These past three days I've been out in the field retrieving data from the OIINK standalone stations. We recovered data from 21 stations, which coincidentally was about the number of ticks I had to pick off my body throughout the three days. Another day in the life of a Midwest field seismologist. Despite our country's wealth of cellular networks, the current location of our array lies in an area with mediocre cell service at best. Thus, the stations that cannot be relied upon to provide real time telemetry data are left to themselves to record their data all alone. How depressing it must be for the standalone DASes, only getting attention once every couple of months. For the other interns who are reading this, our stations are almost identical to the ones we set up during orientation. Same setup, same equipment, and similar procedures.
The general process for recovering data from a station is relatively simple if nothing is awry. You head to the station, record the status of the instruments, check to make sure the masses are aligned correctly, dump all the data to the disk, remove the disk or disks and replace them with empty ones, and ensure the new disks are recording properly. This only takes about 20-30 minutes if everything looks okay. However that isn't always the case, as I'm sure you can imagine. The most common problem is for one of the mass channels to be off-center. For those readers that haven't worked with such instruments, the masses that move when the ground shakes are controlled by electronics that send pulses of electricity to keep the mass in the center. These pulses are translated into the amplitude of ground motion. There are three separate channels that measure different components of motion, vertical, east-west, and north-south. There is a standard voltage range which represents the mass being "centered" and everything working correctly. If the mass voltages are outside this range, a centering command needs to be sent to the sensor to realign the masses into the correct positions. This is done automatically every five days, and can be sent remotely via telemetry for many stations, but has to be done manually for the standalone stations. Sometimes the auto-centering command sent every five days works, and other times it isn't enough. There is a whole slew of reasons why the masses can get off center on both the hardware and software sides.
A few of our stations ended up having dead channels that were unfixable within the time frame of this servicing run. The sensors were not recognizing where the center was supposed to be, and would instead just slide themselves along the whole range of voltages only to return to their original position. As I had been told many times, there are so many things that can go wrong in field seismology, and I was definitely able to see first hand quite a few of them! Although it takes longer when you have to open up the actual sensor vault to check the level and check if the mass balance is a hardware issue, I enjoyed the experience of having to troubleshoot a little bit. Below is a nifty little picture of one of the trouble-maker stations that we tried to open up and fix.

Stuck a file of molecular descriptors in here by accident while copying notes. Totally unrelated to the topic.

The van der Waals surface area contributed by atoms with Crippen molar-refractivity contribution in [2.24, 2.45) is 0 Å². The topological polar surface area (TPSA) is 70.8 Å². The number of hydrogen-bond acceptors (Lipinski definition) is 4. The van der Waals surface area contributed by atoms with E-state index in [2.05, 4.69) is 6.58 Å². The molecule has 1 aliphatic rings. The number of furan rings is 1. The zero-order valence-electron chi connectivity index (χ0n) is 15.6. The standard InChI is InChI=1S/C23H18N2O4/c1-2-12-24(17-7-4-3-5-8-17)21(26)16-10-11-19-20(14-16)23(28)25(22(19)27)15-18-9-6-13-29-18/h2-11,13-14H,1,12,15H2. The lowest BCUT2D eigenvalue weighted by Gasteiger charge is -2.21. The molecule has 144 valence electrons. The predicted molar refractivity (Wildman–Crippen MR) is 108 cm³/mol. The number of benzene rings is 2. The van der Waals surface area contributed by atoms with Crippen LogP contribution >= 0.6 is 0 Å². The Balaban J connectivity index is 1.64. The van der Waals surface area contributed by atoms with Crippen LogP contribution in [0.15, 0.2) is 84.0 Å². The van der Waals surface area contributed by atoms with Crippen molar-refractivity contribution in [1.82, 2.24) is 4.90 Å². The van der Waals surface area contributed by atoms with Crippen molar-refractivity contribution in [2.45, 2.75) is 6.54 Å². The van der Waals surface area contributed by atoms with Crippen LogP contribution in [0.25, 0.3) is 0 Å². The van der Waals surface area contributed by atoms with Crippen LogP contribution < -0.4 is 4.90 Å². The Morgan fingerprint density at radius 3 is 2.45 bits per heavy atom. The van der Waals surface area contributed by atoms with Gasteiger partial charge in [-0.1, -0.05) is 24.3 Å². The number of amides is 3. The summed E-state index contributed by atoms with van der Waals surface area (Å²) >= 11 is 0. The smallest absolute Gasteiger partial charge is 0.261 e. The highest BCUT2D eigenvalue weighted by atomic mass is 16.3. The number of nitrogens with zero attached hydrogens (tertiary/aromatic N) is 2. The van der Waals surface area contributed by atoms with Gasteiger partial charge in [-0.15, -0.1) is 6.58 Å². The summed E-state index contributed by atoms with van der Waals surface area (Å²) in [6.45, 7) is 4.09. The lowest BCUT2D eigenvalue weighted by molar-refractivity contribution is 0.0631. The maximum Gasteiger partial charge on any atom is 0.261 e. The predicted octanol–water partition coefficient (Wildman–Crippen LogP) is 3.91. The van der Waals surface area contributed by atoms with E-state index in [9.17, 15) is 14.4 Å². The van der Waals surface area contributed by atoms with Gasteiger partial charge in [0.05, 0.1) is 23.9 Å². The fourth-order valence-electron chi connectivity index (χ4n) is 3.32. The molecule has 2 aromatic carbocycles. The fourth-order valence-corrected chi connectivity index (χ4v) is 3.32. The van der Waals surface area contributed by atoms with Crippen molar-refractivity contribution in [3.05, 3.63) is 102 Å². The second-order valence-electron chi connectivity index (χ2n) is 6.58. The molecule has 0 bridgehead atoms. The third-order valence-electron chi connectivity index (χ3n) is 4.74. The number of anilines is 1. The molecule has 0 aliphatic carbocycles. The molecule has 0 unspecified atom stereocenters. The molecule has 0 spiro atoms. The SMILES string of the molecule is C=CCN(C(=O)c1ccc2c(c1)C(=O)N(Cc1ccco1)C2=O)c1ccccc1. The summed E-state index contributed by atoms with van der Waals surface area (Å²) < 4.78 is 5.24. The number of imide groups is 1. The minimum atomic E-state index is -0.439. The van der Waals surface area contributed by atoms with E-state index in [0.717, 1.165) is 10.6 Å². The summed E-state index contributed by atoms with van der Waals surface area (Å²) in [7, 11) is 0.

Considering we were recovering raw data from our stations, I figured this is probably a good time to detail the data set I am working with a little bit. I've given bits and pieces of the past couple of weeks, but I don't know if I've outlined the data set in specifics. The OIINK Flexible Array experiment has already been going for a couple of years now. I am jumping into the project somewhat in the middle, although the conclusions on the data are far from being reached. Data has been collected continuously as the array is moved to different locations in the Midwest. The specific data I am working with for my P-Wave tomography project is new 2013 data from the array. It is 100% raw, and hasn't been looked at by anyone other than my mentor, Dr. Pavlis, and myself. We take the raw waveform data directly from our real time telemetry computer or from the flash cards we collect on service runs like the one I just returned from. In fact, the data we just recovered this week will soon be on my computer screen for processing. Or maybe in the next couple of weeks, as I still have a couple hundred events to process first. All of this raw data is taken and organized into an antelope database where it can be pulled into different applications for easier viewing and processing on my end. Everything I do is run within the database structure. When I make my P-wave arrival picks, they are plugged directly into the working database. This makes it easy to manage, as I don't have to worry about file paths once everything is set up, although it does require me to go through the database structure for absolutely everything. If I want to edit a single waveform, I have to go find it in the database. Thankfully, databases make sorting the data really really easy.
As I shared in my last blog, I'm enjoying working with the raw data despite its complexities. I've had to learn how to work with the database structure, although it is getting easier and easier as I continue my work. And it is always nice to have the person who built the database working down the hall. This past week has brought the whole data set full circle for me, as I've seen exactly where my data is coming from and helped to collect some of it. To me, that's important to know, as it helps remind me that I'm not just staring at random squiggles on a screen. Those squiggles were collected as a result of the hard work of installation and collection teams, who probably picked a few ticks off themselves as well.
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